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eggsy85
1st October 2004, 07:41 PM
Hi all

Does anyone know how to setup the PATH for Java in Linux?

I have installed JDK1.5.0 to the following dir

/usr/local/JDK1.5.0

And I am looking to have it that when I open the Konsole I can do javac or java etc from anywhere, without having to change directory?

So i can just do javac from anywhere no matter what my current working directory is?

Thanks all

James

ilja
1st October 2004, 07:51 PM
see this : http://www.fedoranews.org/tchung/sunjava/

fjleal
1st October 2004, 11:03 PM
You can also simply add ":/usr/local/jdk1.5.0/bin" to your "PATH" line in ".bash_profile".

raindog
15th October 2004, 01:41 AM
You might also wish to add:
CLASSPATH=/usr/local/jdk1.5.0/lib:.
in your .bash_profile also.

crackers
15th October 2004, 05:20 AM
You might also wish to add...
Do NOT add a CLASSPATH! That went the way of the dodo with Java 1.3 - the JVM will automagically locate the runtime libraries and the "." (dot) is always assumed. This causes more problems than it (supposedly) solves, especially when using IDE's that manage the ClassPath themselves. Plus, this breaks the ability to use "executable" Jars at times...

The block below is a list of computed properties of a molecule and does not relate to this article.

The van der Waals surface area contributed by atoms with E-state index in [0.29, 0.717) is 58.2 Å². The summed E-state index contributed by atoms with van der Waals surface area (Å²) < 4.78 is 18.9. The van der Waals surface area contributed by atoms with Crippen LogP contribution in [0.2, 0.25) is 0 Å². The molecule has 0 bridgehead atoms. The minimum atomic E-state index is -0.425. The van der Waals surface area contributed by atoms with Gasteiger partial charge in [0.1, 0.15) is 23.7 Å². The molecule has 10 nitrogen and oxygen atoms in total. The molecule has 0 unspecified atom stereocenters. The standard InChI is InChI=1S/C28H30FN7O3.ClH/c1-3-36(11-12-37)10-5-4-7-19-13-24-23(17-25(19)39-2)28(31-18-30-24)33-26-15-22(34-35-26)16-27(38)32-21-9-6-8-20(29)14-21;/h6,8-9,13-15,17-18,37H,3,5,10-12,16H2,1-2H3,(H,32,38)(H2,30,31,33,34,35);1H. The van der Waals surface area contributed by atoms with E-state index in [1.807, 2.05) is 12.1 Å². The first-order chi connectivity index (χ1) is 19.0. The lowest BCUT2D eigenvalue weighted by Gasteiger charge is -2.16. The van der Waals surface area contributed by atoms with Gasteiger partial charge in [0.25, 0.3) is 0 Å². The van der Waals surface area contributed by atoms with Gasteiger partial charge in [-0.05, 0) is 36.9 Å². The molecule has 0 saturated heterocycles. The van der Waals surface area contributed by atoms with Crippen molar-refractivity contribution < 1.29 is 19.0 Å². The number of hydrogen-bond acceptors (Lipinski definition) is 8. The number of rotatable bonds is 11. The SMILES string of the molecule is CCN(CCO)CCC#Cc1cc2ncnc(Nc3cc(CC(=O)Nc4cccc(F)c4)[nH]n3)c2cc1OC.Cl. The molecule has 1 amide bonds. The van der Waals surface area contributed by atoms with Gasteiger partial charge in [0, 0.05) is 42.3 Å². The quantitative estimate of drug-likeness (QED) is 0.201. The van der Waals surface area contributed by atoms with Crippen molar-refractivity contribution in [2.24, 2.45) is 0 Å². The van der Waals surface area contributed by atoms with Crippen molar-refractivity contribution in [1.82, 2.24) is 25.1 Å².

james_in_denver
15th October 2004, 05:45 AM
But what about "foreign" jars?

still need a CLASSPATH for them.

crackers
15th October 2004, 07:12 AM
Nope - you don't need to set $CLASSPATH to use other jars. There are two other mechanisms that you can use:

1) put the other jars in the .../jre/lib/ext directory (not recommended as this makes those jars available to every JVM run on the system);

2) use the -classpath (for javac) and -cp (for java) command-line options

#2 is quite ideal for use in scripts, since you can then use script variables to build up the ClassPath statically or dynamically.

If you feel that you absolutely need to use an environment $CLASSPATH, the recommended procedure is to do that only "locally" in a terminal process. That way you won't mess up other Java programs and the variable is gone when the terminal environment terminates. To be honest, the only time I use this last method is when I'm using WebLogic command-line utilities for the first couple of times, until I get a handle on what I need to put in a script.

One of the best reasons to not use $CLASSPATH (and option #1) is if you put, say xerces.jar in the $CLASSPATH and then invoke Ant (especially an older version). Which version of Xerces gets used: the one in the antlib or the one on the $CLASSPATH?

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